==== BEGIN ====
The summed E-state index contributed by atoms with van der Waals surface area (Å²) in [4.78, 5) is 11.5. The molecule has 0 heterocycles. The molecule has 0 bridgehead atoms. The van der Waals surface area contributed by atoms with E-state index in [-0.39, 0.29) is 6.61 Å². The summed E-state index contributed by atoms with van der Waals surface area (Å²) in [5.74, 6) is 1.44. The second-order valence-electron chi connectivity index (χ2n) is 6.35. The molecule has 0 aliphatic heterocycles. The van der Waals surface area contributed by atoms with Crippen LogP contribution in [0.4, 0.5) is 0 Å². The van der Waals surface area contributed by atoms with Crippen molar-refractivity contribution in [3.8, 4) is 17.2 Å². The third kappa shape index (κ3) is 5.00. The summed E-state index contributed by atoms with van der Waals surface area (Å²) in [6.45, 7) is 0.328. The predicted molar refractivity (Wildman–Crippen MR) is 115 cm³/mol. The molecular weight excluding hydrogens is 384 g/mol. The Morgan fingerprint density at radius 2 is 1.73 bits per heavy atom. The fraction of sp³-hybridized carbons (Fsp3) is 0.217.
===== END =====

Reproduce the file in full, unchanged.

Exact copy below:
The summed E-state index contributed by atoms with van der Waals surface area (Å²) in [4.78, 5) is 11.5. The molecule has 0 heterocycles. The molecule has 0 bridgehead atoms. The van der Waals surface area contributed by atoms with E-state index in [-0.39, 0.29) is 6.61 Å². The summed E-state index contributed by atoms with van der Waals surface area (Å²) in [5.74, 6) is 1.44. The second-order valence-electron chi connectivity index (χ2n) is 6.35. The molecule has 0 aliphatic heterocycles. The van der Waals surface area contributed by atoms with Crippen LogP contribution in [0.4, 0.5) is 0 Å². The van der Waals surface area contributed by atoms with Crippen molar-refractivity contribution in [3.8, 4) is 17.2 Å². The third kappa shape index (κ3) is 5.00. The summed E-state index contributed by atoms with van der Waals surface area (Å²) in [6.45, 7) is 0.328. The predicted molar refractivity (Wildman–Crippen MR) is 115 cm³/mol. The molecular weight excluding hydrogens is 384 g/mol. The Morgan fingerprint density at radius 2 is 1.73 bits per heavy atom. The fraction of sp³-hybridized carbons (Fsp3) is 0.217.